As Liverpool chew over Luis Suarez's 10-game ban, Sky News' Paul Kelso questions a system that appears to deem biting worse than racist abuse.
Last Updated: 25/04/13 8:26am
The Football Association will take some pleasure in having dealt with the Luis Suarez case quickly, but having put out one fire it has started another.
The 10-match ban handed to the Uruguayan for biting Branislav Ivanovic has exposed the inconsistencies in the FA's disciplinary approach, and particularly the penalties handed down by the independent panels that pass judgement.
Suarez's ban for an outbreak of cannibalism which, while extraordinary, left Ivanovic unharmed and spawned almost as much hilarity as it did outrage, is more than the eight games he received for racially abusing Patrice Evra.
That ban was double the four matches handed to John Terry for the same offence against Anton Ferdinand, although he was relieved of the England captaincy.
Even when we stick to cases of violent conduct, the charge Suarez admitted, ignore drug offences that have brought bans measured in months and the unique case of Eric Cantona, there are wild variations.
Ben Thatcher committed one of the most gratuitous on-field attacks in the game when he elbowed Pedro Mendes in 2006. That got him an eight-game ban, with a further 15 on a suspended sentence.
Last year, however, Joey Barton got a 12-game ban for his bravura hissy-fit while playing for QPR against Manchester City.
His red card for fouling Carlos Tevez got him four games, with another eight for the confrontations with Sergio Aguero and Vincent Kompany that followed.
So is chewing an opponent's arm worse than racism, or leaving an opponent concussed?
And are any of these offences three-times worse than a potentially career-ending tackles that bring only a three-match ban if the referee sees them, or none at all if he calls it wrong?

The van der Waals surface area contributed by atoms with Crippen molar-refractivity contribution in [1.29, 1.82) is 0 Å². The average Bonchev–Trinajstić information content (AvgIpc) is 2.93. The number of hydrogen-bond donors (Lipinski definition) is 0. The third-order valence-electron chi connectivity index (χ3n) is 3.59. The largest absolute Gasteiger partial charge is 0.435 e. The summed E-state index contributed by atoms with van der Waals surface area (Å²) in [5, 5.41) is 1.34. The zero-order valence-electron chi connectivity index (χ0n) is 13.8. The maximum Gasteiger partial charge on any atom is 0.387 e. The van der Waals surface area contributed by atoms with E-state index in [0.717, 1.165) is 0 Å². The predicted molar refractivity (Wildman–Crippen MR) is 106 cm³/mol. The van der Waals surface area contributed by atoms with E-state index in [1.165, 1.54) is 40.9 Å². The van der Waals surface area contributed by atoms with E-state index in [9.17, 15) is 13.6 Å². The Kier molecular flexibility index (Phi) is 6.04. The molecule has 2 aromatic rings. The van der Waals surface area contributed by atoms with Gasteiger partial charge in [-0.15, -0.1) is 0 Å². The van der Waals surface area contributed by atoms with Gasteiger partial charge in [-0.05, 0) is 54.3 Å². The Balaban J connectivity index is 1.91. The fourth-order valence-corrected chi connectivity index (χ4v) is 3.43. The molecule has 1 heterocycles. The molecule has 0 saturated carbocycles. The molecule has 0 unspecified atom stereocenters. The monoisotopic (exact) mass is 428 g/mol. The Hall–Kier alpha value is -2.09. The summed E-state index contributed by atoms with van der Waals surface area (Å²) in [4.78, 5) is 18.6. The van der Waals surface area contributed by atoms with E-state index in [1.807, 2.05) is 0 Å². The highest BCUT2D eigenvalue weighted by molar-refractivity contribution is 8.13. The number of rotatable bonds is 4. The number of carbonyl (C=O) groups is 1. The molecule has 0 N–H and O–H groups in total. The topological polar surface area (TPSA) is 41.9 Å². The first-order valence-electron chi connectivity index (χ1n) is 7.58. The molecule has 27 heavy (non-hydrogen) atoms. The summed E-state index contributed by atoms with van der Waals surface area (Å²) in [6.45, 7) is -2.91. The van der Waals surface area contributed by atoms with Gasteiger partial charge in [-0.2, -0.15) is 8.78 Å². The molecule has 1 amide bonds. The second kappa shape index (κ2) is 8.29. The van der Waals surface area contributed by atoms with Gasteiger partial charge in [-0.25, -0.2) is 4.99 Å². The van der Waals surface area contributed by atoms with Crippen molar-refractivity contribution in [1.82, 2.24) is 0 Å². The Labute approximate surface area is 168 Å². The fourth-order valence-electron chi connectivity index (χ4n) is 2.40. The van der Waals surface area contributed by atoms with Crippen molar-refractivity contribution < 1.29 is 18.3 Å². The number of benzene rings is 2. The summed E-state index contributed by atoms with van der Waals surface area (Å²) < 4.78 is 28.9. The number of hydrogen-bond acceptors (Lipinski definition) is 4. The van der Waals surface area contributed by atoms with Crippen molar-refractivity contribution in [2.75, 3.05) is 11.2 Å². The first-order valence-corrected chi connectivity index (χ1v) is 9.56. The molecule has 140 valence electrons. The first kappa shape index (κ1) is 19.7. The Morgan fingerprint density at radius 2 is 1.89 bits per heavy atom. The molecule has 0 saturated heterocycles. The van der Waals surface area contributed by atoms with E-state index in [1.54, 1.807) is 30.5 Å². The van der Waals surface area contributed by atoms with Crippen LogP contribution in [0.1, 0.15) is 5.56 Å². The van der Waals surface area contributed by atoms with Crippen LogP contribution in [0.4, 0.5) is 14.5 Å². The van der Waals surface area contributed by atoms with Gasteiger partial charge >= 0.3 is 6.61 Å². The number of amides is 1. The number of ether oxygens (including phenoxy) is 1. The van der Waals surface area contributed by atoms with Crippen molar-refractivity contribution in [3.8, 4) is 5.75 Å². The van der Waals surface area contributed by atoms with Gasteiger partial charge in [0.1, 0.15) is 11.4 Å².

The FA has vowed to address some of these issues in the summer. Racism is already on the agenda, with a proposal for a minimum ban of five matches discussed in England, while UEFA favour 10.
The issue of retrospective action for dangerous tackles is also likely to be discussed.
The failure to act against challenges such as the shocking lunge by Wigan's Callum McManaman on Newcastle United's Massadio Haïdara undermines the FA's other disciplinary work.
Because the FA does not want to undermine referees it will not take retrospective action in incidents seen by the match officials, even if they get it wrong.
So because McManaman's challenge was seen by a linesman who did not deem it serious - when many felt a red card appropriate - the FA took no further action.
That position will be re-visited by the game's stakeholders in the summer. Last year only the Football League objected to changing the rules to allow a Monday morning review panel for contentious incidents.
Events this season make it more likely that the rules will be changed. If they are, at least one glaring anomaly will be removed from the rules that govern the English game.
Paul Kelso is Sky News' Sports Correspondent. Click here for the original article on the Sky News website.